First there was darkness…

I’ve been thinking about violence in the context of my work in progress. I’m not sure if I’m writing something dark. I do enjoy action, but it always nags at me when there are no serious societal or psychological consequences to violence.

I’m often annoyed when movies studios cheat and present a faceless enemy. All the stunt guys wear matching uniforms and masks. If you never see their faces you won’t regret it if they die, right? Uniformed guard number 3? He hasn’t got a chance. Other times the enemy is not human (Disney, I’m looking at you). Maybe they figure if you can’t identify with it, you can’t feel bad for it.

Violence hurts, literally. I did martial arts for many years. One thing you learn is respect for your opponent, and an aversion to violence, except as a last resort. Why? Because it hurts! It bruises. You can get hurt, bones break, and you can hurt someone.

I do not believe that violence should be glorified. If it is in a story, I prefer that it should be real and painful.

On the other hand, I know some people have a low tolerance for violence. They would prefer that the grit is left out of the wounds, that blood does not splatter so widely.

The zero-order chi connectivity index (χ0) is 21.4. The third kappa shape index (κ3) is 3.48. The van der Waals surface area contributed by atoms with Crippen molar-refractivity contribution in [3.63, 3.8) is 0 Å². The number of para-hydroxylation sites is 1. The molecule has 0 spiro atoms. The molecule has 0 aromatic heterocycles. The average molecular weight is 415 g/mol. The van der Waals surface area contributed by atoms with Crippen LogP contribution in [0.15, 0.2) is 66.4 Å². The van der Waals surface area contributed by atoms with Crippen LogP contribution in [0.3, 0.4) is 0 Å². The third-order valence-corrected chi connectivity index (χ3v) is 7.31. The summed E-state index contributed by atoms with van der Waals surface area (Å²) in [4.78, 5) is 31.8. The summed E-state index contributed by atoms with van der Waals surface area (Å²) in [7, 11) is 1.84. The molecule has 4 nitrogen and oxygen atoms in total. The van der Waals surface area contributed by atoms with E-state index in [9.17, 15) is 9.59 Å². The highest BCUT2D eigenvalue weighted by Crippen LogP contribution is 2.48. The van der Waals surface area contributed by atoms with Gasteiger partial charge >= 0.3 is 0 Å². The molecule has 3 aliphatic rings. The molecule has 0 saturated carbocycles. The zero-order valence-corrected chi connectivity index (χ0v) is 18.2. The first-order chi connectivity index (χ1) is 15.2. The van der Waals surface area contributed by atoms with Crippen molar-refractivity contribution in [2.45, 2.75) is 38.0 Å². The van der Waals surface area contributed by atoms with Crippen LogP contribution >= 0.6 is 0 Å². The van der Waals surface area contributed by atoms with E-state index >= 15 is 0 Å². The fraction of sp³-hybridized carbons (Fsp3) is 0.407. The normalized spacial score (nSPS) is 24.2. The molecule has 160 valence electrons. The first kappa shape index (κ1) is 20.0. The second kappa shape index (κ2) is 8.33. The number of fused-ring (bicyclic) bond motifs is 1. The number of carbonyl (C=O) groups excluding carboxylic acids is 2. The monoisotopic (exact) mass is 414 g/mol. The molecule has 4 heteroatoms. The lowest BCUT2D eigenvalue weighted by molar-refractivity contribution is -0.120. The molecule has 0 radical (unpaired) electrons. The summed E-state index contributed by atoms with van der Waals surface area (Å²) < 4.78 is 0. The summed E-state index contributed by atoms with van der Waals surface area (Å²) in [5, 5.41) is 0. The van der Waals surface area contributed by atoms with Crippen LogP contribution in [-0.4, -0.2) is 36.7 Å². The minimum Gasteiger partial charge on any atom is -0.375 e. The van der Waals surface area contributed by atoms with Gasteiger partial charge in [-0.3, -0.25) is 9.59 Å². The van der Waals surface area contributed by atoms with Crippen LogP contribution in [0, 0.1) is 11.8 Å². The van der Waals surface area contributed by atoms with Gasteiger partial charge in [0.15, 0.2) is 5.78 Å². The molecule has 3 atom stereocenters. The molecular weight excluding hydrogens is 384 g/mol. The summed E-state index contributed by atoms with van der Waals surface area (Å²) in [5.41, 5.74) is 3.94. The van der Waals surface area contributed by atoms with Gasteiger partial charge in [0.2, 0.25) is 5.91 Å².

What do you feel about violence in fiction? How much blood, and grit, and realism can you endure?

And then there was light…

Sunshine AwardStephen the Undiscovered Author generously passed on this sunshiney bloggy award for making his day brighter! Thanks so much! If you haven’t checked out his blog, it’s really well done, and offers insight into the life of a very busy  “writer on the way”.

These awards are meant to be shared, so I’d like to pass the sunshine to two wonderful women whose blogs never fail to make me smile, and who are always so full of encouragement: Kirstan Hoffman and Lua.


Journal, The Happy Writer

Writing a novel is a lot like being in a long term relationship. There are days when you wonder if it’s worth it all, and days when you feel like you’re the luckiest person on earth. Sometimes I fight with the story. It wants to go one way, while I want to go another, and in the end we must reach some kind of compromise.

I’ve been at an impasse with my story of late. I’m thick in the midst of the dreaded middle. I thought I’d worked through the problem, and I did make some excellent progress, but here I am stuck again.

In the meantime, I decided to cheat on my novel by spending time on a few shorts, hoping it would sow the seed of inspiration, but though they’ve been fun, I still can’t help but feel guilty about it.

What I realized was that I’d lost interest in the novel I’d set out to write. I’d gotten so focused on plot, fulfilling word counts, that I’d forgotten the feeling, the idea, the excitement, that spark, that set this novel into motion.

What I need to do is care again. To let the fire burn through the fear and the doubt. Deadlines are important, they keep me driving forwards at full speed, but my story is telling me to slow down and listen. I wasn’t paying attention before, but I’m listening now.

Why did I start this novel? Oh yes, I remember. I think I’m falling in love again.